The ecological footprint is the total amount of land required to directly or indirectly sustain human activity. This includes not only the land utilised in the supply of goods and services, but also the land required to absorb CO2 emissions and other wastes. An ecological footprint identifies the maximum population a given land area can support, so making visible the hidden ecological cost of an activity or population.
Green GDP uses conventional gross domestic product (GDP) as its basis, and typically takes account of two extra factors: resource depletion and degradation (source function), and pollution and waste (sink function). This is done by subtracting from GDP both the value of resources lost through depletion or degradation, and the cost of mitigating and managing waste and pollution. Green GDP combines measurement of the source and sink functions into one indicator.
Genuine progress indicators
Genuine progress indicators (GPIs) describe a range of measurement tools that share a general principle of measuring the progress of society in a way that accounts for economic externalities, and changes across environmental, economic, and social domains. Some GPIs are aggregated to a single value and can be compared with changes in GDP. The proposition is that GPIs tell us more than our current reliance on GDP, which has a focus on economic growth. GPIs distinguish between ‘goods’ and ‘bads’ and acknowledge that society’s views on these can change over time, leading to appropriate changes in the indicators used.
The systems approach aims to measure sustainable development by measuring the whole system (environmental, economic, and social) completely. The systems approach emphasises that nature, society, and the economy are interdependent parts of a complex system. Advocates of this approach argue that many approaches to measuring sustainable development fall short of representing all the variables and relationships inherent in a complex system (Sustainable Aotearoa New Zealand, 2006).
A theme-based approach groups indicators into various issues or themes that are typically determined on the basis of policy relevance. The United Nations (2007) sustainable development indicators are formed from a theme-based approach.
Sustainable development and local government
The indicators used in this report provide a national-level overview of sustainable development. Sustainable development principles are equally applicable at a local level and sustainable development is one of the key philosophical underpinnings of the Local Government Act 2002.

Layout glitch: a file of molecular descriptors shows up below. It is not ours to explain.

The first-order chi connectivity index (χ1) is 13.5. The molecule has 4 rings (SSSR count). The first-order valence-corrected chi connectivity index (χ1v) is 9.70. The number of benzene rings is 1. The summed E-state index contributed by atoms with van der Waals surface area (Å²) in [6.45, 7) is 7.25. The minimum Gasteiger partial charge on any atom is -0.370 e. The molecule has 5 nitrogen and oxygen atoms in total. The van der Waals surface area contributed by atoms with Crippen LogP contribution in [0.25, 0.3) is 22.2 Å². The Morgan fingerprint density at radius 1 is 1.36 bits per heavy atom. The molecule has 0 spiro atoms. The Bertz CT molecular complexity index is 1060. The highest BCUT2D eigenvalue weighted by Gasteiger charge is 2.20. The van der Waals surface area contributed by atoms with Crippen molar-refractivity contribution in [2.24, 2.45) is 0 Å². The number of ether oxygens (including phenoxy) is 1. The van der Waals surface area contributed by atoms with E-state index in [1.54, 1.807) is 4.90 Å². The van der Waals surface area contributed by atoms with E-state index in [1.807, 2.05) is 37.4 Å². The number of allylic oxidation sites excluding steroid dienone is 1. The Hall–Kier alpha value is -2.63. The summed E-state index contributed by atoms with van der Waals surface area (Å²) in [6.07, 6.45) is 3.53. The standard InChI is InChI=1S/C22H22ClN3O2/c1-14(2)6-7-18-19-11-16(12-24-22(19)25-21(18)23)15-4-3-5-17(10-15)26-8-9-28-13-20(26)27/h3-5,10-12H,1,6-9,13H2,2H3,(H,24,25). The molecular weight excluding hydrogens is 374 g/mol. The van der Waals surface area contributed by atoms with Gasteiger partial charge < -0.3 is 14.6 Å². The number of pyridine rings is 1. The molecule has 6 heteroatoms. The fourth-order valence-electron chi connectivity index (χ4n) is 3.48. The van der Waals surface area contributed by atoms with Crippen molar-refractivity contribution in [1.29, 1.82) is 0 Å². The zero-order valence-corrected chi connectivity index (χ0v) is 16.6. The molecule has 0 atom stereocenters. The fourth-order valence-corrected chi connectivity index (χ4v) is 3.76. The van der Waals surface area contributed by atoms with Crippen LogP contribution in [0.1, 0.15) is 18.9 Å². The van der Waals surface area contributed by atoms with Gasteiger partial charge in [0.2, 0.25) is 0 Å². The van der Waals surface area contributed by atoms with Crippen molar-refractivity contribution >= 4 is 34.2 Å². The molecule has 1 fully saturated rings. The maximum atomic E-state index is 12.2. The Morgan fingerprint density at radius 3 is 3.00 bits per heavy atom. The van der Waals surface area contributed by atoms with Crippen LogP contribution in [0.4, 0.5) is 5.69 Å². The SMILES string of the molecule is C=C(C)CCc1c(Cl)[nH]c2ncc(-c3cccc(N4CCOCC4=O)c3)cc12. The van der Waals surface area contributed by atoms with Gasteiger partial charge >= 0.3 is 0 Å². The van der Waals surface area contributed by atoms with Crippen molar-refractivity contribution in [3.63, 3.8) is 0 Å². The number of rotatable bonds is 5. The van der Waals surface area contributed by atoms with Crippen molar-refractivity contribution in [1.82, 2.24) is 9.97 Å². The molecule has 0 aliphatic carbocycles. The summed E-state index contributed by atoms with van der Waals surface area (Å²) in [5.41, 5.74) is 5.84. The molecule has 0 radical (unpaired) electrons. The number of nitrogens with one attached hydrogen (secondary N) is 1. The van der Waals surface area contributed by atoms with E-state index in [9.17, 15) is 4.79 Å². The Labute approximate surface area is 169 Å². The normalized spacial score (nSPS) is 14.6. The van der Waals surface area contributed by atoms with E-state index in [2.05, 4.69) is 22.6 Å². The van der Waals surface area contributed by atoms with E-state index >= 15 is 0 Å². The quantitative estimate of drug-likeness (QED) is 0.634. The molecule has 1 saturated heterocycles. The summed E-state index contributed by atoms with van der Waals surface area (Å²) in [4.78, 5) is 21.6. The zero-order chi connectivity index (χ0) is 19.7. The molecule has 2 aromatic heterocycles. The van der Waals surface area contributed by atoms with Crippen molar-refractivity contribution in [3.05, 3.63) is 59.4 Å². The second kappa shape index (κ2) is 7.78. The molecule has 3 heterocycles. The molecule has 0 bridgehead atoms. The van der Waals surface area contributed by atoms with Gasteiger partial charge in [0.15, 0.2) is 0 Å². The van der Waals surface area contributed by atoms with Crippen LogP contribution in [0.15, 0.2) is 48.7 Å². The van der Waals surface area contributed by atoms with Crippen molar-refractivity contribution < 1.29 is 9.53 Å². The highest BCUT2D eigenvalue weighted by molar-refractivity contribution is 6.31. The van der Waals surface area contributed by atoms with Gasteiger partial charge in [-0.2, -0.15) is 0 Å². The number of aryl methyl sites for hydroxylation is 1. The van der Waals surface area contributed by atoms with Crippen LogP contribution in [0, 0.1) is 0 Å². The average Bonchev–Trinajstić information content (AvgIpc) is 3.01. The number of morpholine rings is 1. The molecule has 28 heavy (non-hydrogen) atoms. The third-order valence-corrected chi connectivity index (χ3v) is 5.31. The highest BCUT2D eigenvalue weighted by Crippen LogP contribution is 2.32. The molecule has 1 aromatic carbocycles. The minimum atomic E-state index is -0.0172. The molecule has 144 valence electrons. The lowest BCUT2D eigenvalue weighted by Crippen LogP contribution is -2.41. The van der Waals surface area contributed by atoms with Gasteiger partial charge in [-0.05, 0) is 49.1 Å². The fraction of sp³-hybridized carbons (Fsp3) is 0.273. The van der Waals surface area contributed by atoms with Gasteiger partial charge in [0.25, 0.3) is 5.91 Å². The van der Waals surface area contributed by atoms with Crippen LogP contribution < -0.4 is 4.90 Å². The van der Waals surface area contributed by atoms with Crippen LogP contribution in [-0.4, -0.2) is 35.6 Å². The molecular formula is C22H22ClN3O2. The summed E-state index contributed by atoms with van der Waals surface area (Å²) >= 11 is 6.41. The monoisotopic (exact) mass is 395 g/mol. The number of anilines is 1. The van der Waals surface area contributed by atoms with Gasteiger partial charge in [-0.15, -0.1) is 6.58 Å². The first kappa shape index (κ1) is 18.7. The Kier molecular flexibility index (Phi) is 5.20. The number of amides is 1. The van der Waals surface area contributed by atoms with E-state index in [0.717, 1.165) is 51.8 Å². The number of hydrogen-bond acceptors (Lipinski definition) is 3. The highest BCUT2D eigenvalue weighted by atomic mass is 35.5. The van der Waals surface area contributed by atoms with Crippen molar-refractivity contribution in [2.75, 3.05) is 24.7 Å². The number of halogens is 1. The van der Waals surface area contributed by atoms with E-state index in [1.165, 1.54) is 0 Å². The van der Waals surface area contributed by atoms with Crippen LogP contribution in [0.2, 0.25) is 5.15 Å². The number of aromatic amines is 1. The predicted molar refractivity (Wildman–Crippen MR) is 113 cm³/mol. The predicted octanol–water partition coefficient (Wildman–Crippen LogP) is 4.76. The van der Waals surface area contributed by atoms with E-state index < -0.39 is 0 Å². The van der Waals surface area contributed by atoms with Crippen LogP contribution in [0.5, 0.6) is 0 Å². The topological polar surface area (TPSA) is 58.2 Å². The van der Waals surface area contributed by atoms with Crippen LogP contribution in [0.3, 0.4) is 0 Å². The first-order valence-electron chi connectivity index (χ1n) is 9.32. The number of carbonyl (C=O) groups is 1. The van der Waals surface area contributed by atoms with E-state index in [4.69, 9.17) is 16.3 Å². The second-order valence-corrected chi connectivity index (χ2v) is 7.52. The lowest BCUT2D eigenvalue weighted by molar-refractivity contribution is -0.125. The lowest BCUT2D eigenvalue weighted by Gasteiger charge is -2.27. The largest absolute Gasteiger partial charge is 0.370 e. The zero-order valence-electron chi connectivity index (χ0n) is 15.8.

To ensure that local authorities take a sustainable development approach, the Local Government Act 2002 requires them to publish long-term plans that take into account all dimensions of well-being – environmental, economic, social, and cultural, as well as allowing for the reasonably foreseeable needs of future generations.
The Act also promotes engagement with local communities. The resulting responses are described through community outcomes, and the long-term council community plan. Local authorities are responsible for monitoring the progress towards community outcomes. They must report back to the community on progress made towards achieving sustainable development at the local level. This complements the reporting at the national level.
Some of the information and indicators used to monitor local-level community outcomes can inform national monitoring and reporting on sustainable development. The reverse is also true; national information can be used to inform local monitoring and reporting.
Māori and sustainable development
The natural environment and resources of particular parts of New Zealand have special meaning and value for the iwi and hapū (tribes and sub-tribes) who are the tāngata whenua (people of the land) of each particular place. The practice of kaitiakitanga (Māori environmental guardianship) is recognised and acknowledged in New Zealand’s environmental management system and included in legislation such as the Resource Management Act 1991.
In this report we intended to include information relevant to Māori and sustainable development where possible. However, this has not been possible as the report focuses on national data and analysis, not on local data that would be of most use to iwi, hapū, runanga, and marae (groups and communities) planning for maintaining and protecting local resources.
Many iwi and hapū are undertaking environmental monitoring in different parts of the country and, as with local government indicators, this monitoring could eventually inform national monitoring.